It’s only been a month since I wrote a blog post about “Mobile Office – working when the child is at home?” Content: Praise for the home office and the positive side effects such as more flexibility and less commuting time it brings. At the same time, I was also concerned with breaking down prejudices -such as the fact that home offices are used for childcare or house cleaning, for example – in a positive way.

We office people are lucky

Well, within four weeks, the corona virus completely turned the (working) world we know upside down. Since one week many of us have been working in our home office and at the same time the schools and kindergartens are closed: Corona holidays!

So now it’s time to work at home and look after the children, cook lunch, clean the house, maintain the supply situation even under difficult conditions – in other words, to do exactly everything that you shouldn’t do in the home office.

I know, we office people are still lucky. After all, unlike many others, we can work at home and do not have to worry about our future immediately, like all those who simply cannot work because their shops, hotels or restaurants are closed.

According to a representative survey conducted by Civey on behalf of TÜV Rheinland 53% of people in Germany, who are currently working in a home office and have children in the household, are well acquainted with the new situation. However, just under 36% see this as a challenge. I can understand that very well.

After a week at home together, we have managed to establish a kind of routine – school and homework in the morning, playing games in the afternoon or moving around in the garden and getting some fresh air.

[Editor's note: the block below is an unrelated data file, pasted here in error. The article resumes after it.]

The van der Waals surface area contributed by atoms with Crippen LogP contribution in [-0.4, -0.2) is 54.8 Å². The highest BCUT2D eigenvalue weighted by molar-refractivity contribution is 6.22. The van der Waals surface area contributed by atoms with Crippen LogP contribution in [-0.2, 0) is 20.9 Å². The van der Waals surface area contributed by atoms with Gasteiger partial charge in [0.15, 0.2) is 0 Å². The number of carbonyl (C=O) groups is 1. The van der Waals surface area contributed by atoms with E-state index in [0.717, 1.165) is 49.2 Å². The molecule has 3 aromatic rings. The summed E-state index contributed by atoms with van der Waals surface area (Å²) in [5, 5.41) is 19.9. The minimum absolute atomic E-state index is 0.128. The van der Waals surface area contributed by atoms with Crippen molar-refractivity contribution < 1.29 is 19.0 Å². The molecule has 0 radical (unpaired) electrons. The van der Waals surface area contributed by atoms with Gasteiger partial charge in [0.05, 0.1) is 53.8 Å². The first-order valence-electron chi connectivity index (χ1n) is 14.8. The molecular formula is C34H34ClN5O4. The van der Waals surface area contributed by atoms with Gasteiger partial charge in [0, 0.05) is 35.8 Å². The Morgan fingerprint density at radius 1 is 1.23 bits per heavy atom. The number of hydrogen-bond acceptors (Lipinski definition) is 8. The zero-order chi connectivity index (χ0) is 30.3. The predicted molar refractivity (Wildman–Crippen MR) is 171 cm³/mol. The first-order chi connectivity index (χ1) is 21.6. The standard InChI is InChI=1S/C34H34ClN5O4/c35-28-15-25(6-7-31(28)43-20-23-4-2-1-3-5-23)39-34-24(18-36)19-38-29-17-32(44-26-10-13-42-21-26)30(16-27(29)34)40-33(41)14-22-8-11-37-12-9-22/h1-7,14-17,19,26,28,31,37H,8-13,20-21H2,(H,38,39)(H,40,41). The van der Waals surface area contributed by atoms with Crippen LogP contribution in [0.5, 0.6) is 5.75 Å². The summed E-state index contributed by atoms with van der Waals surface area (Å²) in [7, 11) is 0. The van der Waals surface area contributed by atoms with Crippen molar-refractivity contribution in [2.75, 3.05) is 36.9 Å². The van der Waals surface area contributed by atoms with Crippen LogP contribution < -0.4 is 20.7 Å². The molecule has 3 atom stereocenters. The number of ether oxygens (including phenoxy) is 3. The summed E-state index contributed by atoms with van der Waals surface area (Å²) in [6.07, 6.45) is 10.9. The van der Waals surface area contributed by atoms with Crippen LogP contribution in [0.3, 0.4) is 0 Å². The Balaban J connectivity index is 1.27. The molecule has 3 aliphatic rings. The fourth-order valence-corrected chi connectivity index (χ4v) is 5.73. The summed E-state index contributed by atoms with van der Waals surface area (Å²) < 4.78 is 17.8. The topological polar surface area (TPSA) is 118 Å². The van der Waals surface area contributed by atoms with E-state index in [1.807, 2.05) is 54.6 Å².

And lo and behold – working and taking care of the child at the same time works … somehow. The child now has to organise a lot of things for himself. You just become more pragmatic! Now we have the great luck that our child is already in primary school. I have a lot of respect for parents who do their work and at the same time take care of several children, especially toddlers.

On-site presence – not always the criterion for good work

Even if there is now too much home in the office, I wish and hope that something will change after the corona crisis. That superiors have more confidence in their employees, that they can also perform their professional tasks well in the home office. That people who could not imagine having a home office until now have learned that it is a really productive place to work. That presence on site is not always the criterion for good work. Maybe also that we hold meetings more productively and that we treat each other with more consideration overall, because we have learned this in the weeks of meetings via Skype with sometimes jerky connections. Because even when you are in a room together, you can’t look people in the head.

Therefore I wish all of us that we are and remain strong in this corona crisis and that we have perhaps all learned something new afterwards and discovered something new about ourselves and our next person.

Let us stay strong and healthy!


Kerstin Ferber

Kerstin Ferber

Corporate Communications

Kerstin Ferber works in the corporate communications team at TÜV Rheinland. She has been involved in the field of communication since her studies, and over the years she has gained a lot of experience in various areas of communication. Her current area of work and interest is internal communication. Before joining TÜV Rheinland, she lived and worked in countries near and far. Now she lives happily and contentedly with her family in the Rhineland and sometimes wonders how close the good can actually lie, unless she is stuck in traffic again.

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